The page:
Finally, CBOE has analyzed its capacity and represents that it believes the Exchange and the Options Price Reporting Authority (“OPRA”) have the necessary systems capacity to handle the additional traffic associated with the listing and trading of $1 strike VIX options as proposed herein.

2. Statutory Basis

CBOE believes the proposed rule change is consistent with the Act [6] and the rules and regulations under the Act applicable to a national securities exchange and, in particular, the requirements of Section 6(b) of the Act.[7] Specifically, the Exchange believes the proposed rule change is consistent with the Section 6(b)(5) [8] requirements that the rules of an exchange be designed to promote just and equitable principles of trade, and to protect investors and the public interest.

B. Self-Regulatory Organization's Statement on Burden on Competition

The Exchange does not believe that the proposed rule change will impose any burden on competition that is not necessary or appropriate in furtherance of the purposes of the Act.

C. Self-Regulatory Organization's Statement on Comments on the Proposed Rule Change Received from Members, Participants or Others

No written comments were solicited or received with respect to the proposed rule change.

III. Solicitation of Comments

Interested persons are invited to submit written data, views, and arguments concerning the foregoing, including whether the proposed rule change, as amended, is consistent with the Act. Comments may be submitted by any of the following methods:

Electronic Comments

Paper Comments

  • Send paper comments in triplicate to Nancy M. Morris, Secretary, Securities and Exchange Commission, 100 F Street, NE., Washington, DC 20549-1090.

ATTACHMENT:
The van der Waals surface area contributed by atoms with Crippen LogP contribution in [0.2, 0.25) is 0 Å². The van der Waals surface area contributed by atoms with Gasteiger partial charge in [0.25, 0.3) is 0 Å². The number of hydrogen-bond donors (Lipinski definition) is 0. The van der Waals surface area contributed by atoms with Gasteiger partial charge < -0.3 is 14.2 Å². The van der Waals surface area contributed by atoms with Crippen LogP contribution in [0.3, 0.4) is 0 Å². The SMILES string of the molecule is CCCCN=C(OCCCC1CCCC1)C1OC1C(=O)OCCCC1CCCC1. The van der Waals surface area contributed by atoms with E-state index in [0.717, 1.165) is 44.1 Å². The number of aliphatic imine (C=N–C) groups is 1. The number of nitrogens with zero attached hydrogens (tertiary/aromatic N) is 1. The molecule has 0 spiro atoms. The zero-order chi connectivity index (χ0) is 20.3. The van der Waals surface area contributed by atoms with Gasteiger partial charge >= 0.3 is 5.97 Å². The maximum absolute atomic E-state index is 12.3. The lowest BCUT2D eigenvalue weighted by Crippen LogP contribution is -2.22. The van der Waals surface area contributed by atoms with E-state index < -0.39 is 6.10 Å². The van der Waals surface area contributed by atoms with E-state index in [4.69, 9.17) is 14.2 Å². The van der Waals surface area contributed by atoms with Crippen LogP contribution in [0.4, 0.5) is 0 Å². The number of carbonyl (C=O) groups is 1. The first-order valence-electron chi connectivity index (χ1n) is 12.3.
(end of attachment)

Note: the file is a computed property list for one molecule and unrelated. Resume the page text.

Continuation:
All submissions should refer to File Number SR-CBOE-2006-27. This file number should be included on the subject line if e-mail is used. To help the Commission process and review your comments more efficiently, please use only one method. The Commission will post all comments on the Commission's Internet Web site (http://www.sec.gov/​rules/​sro.shtml). Copies of the submission, all subsequent amendments, all written statements with respect to the proposed rule change that are filed with the Commission, and all written communications relating to the proposed rule change between the Commission and any person, other than those that may be withheld from the public in accordance with the provisions of 5 U.S.C. 552, will be available for inspection and copying in the Commission's Public Reference Room. Copies of such filing also will be available for inspection and copying at the principal offices of the Exchange. All comments received will be posted without change; the Commission does not edit personal identifying information from submissions. You should submit only information that you wish to make available publicly. All submissions should refer to File Number SR-CBOE-2006-27 and should be submitted on or before August 21, 2006.

IV. Commission's Findings and Order Granting Accelerated Approval of the Proposed Rule Change

After careful consideration, the Commission finds that the proposed rule change, as amended, is consistent with the requirements of the Act and the rules and regulations thereunder applicable to a national securities exchange.[9] In particular, the Commission finds that the proposed rule change, as amended, is consistent with Section 6(b)(5) of the Act,[10] which requires, among other things, that the rules of a national securities exchange be designed to promote just and equitable principles of trade, remove impediments to and perfect the mechanism of a free and open market and a national market system, and protect investors and the public interest.